Whether started by a faulty outlet or a forgotten skillet, cooking accounts for more home fires than any other single cause. Electricians cannot help with the cooking or watch the stove, but they can ensure that GFCI outlets are properly installed and functioning safely. Now required by most municipal codes, GFCI outlets in kitchens and bathrooms are critical to home safety.
AFCI circuit breakers may be advisable in older homes; these interrupt unseen arcs of electricity between degraded wires. Aluminum wiring is dangerous everywhere it exists, which is in most houses built between 1965 and ’75. Again, most municipalities require some type of electrical remedy, but homeowners often and regrettably wait until they want to sell it to protect the home.
Besides Watching the Skillet
Light bulbs that have a higher wattage than is recommended are definitely not bright ideas. They compromise not only the fixture but also the wiring around it, simply putting too much load on everything and degrading it all faster. For similar reasons, bringing new major appliances into the home should mean bringing an electrician in with them.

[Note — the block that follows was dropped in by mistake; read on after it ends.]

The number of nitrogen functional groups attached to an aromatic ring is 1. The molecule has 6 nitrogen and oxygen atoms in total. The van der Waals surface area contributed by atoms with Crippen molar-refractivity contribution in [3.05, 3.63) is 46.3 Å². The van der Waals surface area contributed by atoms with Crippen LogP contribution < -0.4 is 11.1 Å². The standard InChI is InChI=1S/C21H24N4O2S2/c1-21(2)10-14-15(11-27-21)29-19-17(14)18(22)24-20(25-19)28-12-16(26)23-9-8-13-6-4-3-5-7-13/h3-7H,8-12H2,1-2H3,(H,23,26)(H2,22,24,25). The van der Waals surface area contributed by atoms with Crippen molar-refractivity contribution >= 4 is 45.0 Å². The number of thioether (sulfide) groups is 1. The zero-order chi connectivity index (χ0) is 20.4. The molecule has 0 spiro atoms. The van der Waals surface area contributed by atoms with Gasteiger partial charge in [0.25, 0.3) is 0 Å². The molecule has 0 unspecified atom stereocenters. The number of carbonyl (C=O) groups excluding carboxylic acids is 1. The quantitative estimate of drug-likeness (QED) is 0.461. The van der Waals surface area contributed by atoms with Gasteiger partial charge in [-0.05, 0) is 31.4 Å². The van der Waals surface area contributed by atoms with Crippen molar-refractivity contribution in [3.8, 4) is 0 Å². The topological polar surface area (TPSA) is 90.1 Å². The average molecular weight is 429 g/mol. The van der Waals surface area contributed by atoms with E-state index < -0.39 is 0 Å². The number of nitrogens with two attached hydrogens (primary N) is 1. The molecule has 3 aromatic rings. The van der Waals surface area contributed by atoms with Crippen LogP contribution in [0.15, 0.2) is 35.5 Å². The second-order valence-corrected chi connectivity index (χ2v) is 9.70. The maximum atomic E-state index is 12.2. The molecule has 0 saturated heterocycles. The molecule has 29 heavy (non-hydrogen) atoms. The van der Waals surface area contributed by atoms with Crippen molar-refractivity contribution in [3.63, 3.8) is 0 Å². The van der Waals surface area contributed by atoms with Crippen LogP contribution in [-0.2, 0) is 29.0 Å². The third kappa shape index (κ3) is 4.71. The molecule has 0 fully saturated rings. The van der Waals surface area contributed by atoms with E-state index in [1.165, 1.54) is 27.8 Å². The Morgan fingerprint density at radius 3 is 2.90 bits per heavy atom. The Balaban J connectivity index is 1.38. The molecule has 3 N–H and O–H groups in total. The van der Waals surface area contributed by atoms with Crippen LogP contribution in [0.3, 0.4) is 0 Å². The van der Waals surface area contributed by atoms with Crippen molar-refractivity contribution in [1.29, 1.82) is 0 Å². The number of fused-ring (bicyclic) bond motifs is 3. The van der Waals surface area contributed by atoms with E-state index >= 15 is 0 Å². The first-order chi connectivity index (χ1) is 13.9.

Nearly 50,000 reported house fires in 2010 were attributable to an electrical problem, be it a malfunction or a complete failure. Many more small electrical fires are put out by single-use fire extinguishers that belong in every home. It is great that they saved the home, but the electrician has to come out anyway to repair the damage done.
So much grief can be spared with a thorough inspection of the home’s electrical systems once a year. For the price of a service call, you can regularly put trained eyes on your outlets, wired connections, and circuit breakers. Ensuring the safety of your family from electrical shock and your home from the spark that starts a fire, regular electrical inspections are invaluable.